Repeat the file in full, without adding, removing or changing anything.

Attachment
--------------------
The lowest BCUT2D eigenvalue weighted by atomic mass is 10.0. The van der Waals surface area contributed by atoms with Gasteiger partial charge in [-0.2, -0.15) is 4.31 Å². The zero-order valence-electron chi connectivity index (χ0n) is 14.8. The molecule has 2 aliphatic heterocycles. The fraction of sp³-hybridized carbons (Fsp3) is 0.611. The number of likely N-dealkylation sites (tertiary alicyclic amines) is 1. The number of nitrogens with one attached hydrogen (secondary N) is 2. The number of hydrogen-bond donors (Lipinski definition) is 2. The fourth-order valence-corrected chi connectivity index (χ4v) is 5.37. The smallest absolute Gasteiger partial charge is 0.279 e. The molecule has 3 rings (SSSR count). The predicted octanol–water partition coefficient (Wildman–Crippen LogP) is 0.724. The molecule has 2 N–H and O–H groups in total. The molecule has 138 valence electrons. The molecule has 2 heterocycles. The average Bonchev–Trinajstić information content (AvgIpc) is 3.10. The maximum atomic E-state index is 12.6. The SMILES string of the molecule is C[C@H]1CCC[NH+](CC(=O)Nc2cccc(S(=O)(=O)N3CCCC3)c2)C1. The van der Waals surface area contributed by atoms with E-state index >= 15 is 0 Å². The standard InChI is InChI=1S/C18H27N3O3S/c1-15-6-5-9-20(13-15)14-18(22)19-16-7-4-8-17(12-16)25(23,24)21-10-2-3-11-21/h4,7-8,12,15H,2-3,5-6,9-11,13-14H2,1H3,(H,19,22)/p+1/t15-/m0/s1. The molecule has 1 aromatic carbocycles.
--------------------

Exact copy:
The lowest BCUT2D eigenvalue weighted by atomic mass is 10.0. The van der Waals surface area contributed by atoms with Gasteiger partial charge in [-0.2, -0.15) is 4.31 Å². The zero-order valence-electron chi connectivity index (χ0n) is 14.8. The molecule has 2 aliphatic heterocycles. The fraction of sp³-hybridized carbons (Fsp3) is 0.611. The number of likely N-dealkylation sites (tertiary alicyclic amines) is 1. The number of nitrogens with one attached hydrogen (secondary N) is 2. The number of hydrogen-bond donors (Lipinski definition) is 2. The fourth-order valence-corrected chi connectivity index (χ4v) is 5.37. The smallest absolute Gasteiger partial charge is 0.279 e. The molecule has 3 rings (SSSR count). The predicted octanol–water partition coefficient (Wildman–Crippen LogP) is 0.724. The molecule has 2 N–H and O–H groups in total. The molecule has 138 valence electrons. The molecule has 2 heterocycles. The average Bonchev–Trinajstić information content (AvgIpc) is 3.10. The maximum atomic E-state index is 12.6. The SMILES string of the molecule is C[C@H]1CCC[NH+](CC(=O)Nc2cccc(S(=O)(=O)N3CCCC3)c2)C1. The van der Waals surface area contributed by atoms with E-state index >= 15 is 0 Å². The standard InChI is InChI=1S/C18H27N3O3S/c1-15-6-5-9-20(13-15)14-18(22)19-16-7-4-8-17(12-16)25(23,24)21-10-2-3-11-21/h4,7-8,12,15H,2-3,5-6,9-11,13-14H2,1H3,(H,19,22)/p+1/t15-/m0/s1. The molecule has 1 aromatic carbocycles.